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Stolen identity: regulating the illegal trade in personal data in the ‘data-based society’

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journal contribution
posted on 2009-04-16, 13:05 authored by Adam WarrenAdam Warren
In May 2006, the UK Information Commissioner’s Office (ICO) presented a report to Parliament entitled What Price Privacy? The report highlighted the extent of the illegal trade in personal data. Arguing that the risk of security breaches had increased largely as a result of the rise of the ‘data-based society’, the ICO called for a change in the legislation to permit jail sentences of up to two years in respect of offences under section 55 of the Data Protection Act 1998. In February 2007, the UK government stated its intention to adopt that recommendation. This paper examines the current UK policy approach to regulating the illegal flow of personal information, and the lead taken by the UK Information Commissioner. Reference is made to the ‘privacy toolbox’, where data protection legislation is combined with measures such as codes of practice and privacy impact assessments (PIAs). Comparisons are made with the work of overseas regulators. In addition, the current regulatory framework regarding section 55 offences is examined, with the author attending an ICO prosecution hearing in December 2006. The paper concludes by arguing that a greater emphasis needs to be placed on the assessment of privacy risks posed, in particular, by the expansion and proposed merger of government databases. Adoption of PIAs could help achieve this.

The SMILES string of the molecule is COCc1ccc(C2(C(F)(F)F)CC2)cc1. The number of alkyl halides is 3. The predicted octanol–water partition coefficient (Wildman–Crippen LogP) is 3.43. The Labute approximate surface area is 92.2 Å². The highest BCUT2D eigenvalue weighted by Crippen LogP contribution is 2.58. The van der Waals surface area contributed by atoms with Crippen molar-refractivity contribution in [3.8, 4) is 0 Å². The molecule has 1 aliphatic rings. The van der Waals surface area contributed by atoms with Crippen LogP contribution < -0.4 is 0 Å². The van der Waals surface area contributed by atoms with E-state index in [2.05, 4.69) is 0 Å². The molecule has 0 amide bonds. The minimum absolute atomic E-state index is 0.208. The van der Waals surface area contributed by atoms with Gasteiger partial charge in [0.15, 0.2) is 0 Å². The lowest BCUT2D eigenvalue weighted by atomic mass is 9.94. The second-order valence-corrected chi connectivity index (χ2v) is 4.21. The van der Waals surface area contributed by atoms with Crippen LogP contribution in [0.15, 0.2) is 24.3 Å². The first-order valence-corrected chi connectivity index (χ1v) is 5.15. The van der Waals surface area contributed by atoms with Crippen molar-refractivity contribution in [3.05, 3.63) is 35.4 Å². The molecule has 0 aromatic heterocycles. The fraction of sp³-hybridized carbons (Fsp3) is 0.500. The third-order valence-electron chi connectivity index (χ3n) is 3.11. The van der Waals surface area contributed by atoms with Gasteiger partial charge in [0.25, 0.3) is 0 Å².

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WARREN, A.P., 2007. Stolen identity: regulating the illegal trade in personal data in the ‘data-based society.’ International Review of Law, Computers and Technology, 21 (2), pp. 177-190.


© Routledge (Taylor & Francis Group)

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This article was subsequently published in the journal International Review of Law, Computers & Technology [© Routledge (Taylor & Francis Group)] and the definitive version is available at: http://dx.doi.org/10.1080/13600860701492187




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